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Stroger gets nearly $4 billion in borrowing authority

Thursday, September 18, 2008
Daily Herald
by Rob Olmstead

A block of suburban Republicans voted with Cook County Board President Todd Stroger Wednesday, giving him authority to borrow a staggering $3.75 billion by issuing bonds.

While they and Stroger say the move is simply the normal functioning of county government, critic Forrest Claypool said the move is, in large part, a funding of annual costs with long-term debt - the equivalent of a household regularly funding grocery and gas purchases with loans and credit cards.

"If you raise the taxes $426 million and you still can't pay the bills, what's going on?" said Claypool, a Chicago Democratic commissioner. He was referring to the board's recent increase of the sales tax by one percentage point, an annual increase of $426 million atop the 2007 budget of $3.2 billion.

Chief Financial Officer Donna Dunnings said of the $3.75 billion authorized by the board, up to $3.01 billion will refinance the county's entire existing debt at rates that must, by ordinance, be at least 3 percent lower than the current rates on the debt. That, said supporters, will save taxpayers money.

But as for the remaining $740 million, a full $364 million is for pension costs and lawsuit settlements and jury awards, cost that Claypool and others argue should be paid out of annual budgets. The rest is for capital improvement projects, a category of spending that even Claypool agrees should be funded through borrowing.

Of the $364 million, $104 million is for pension obligations. Stroger says that was approved by the county board in the 2007 budget and the payment to the pension fund is due next month. Claypool and fellow critics say the fact that the expenditure was coming out of future bond issuances was not made clear in the 2007 budget. Dunnings claimed her predecessor, former CFO Tom Glaser, made crystal clear to the board that it would have to be paid for with debt.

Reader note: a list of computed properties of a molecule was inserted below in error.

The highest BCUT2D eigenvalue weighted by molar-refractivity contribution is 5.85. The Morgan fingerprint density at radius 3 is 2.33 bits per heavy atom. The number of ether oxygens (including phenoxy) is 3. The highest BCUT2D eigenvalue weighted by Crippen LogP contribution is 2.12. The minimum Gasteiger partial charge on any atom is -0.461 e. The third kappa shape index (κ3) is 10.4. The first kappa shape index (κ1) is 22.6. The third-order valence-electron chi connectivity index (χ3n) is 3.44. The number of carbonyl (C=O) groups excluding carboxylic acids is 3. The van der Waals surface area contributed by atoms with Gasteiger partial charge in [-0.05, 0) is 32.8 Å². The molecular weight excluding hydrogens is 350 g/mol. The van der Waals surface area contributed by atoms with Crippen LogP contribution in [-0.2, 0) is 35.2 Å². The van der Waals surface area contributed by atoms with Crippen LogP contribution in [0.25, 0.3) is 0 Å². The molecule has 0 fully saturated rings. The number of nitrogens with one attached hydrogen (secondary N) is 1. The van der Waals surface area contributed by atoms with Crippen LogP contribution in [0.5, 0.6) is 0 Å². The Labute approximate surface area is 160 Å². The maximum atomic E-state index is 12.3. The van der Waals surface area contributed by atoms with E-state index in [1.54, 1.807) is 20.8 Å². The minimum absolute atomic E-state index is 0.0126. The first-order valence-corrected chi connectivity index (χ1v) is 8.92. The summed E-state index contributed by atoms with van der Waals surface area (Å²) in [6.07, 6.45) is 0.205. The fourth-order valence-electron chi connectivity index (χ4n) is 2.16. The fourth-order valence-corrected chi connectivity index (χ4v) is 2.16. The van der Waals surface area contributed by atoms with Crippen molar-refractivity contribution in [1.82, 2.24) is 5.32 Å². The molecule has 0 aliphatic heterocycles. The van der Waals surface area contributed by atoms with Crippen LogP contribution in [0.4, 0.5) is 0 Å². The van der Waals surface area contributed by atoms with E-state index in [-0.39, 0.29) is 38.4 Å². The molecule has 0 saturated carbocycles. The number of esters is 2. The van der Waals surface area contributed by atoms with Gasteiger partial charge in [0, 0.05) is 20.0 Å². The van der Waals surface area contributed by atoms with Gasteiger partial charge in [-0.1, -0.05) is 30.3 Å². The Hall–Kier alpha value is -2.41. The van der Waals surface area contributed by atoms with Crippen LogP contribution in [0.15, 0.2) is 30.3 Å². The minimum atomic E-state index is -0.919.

The other portion of the $364 million is $260 million to replenish the county's "self-insurance fund," the fund that pays lawsuit settlements and jury awards. This year the county had to shell out $100 million to victims of the fire at the county building in 2003, where six people died because stairwell doors did not unlock.

Commissioner Larry Suffredin, who joined Claypool, Tony Peraica and Mike Quigley in voting no, said he was opposing the measure in large part because it gave too much authority to the administration to make the bond deals without supervision. The ordinance, as written, allows Dunnings to make deals at rates as high as 10 percent interest, even though current bond rates are 5 percent.

Dunnings said that figure is simply an upper-end guideline, and bonds could come in even below 5 percent.

But in the volatile market, she said. there is simply not time to bring an actual rate for approval before a board that meets monthly. If the entire $740 million in debt was issued at 5 percent rates in 25-year bonds, the county's annual debt payment of $184 million would grow to $220 million in 25 years.

Republicans voting for the measure were Bartlett's Tim Schneider, Glenview's Gregg Goslin, Elmwood Park's Pete Silvestri and Orland Park's Liz Gorman. Tuesday's vote was delayed several times, with two long recesses and backroom conferences with the four, whose support became shaky after Claypool's news conference on the issue brought out television cameras in droves. After several amendments that Republicans say made the ordinance sound, they voted for it, several hours after it had first hit the floor for consideration.

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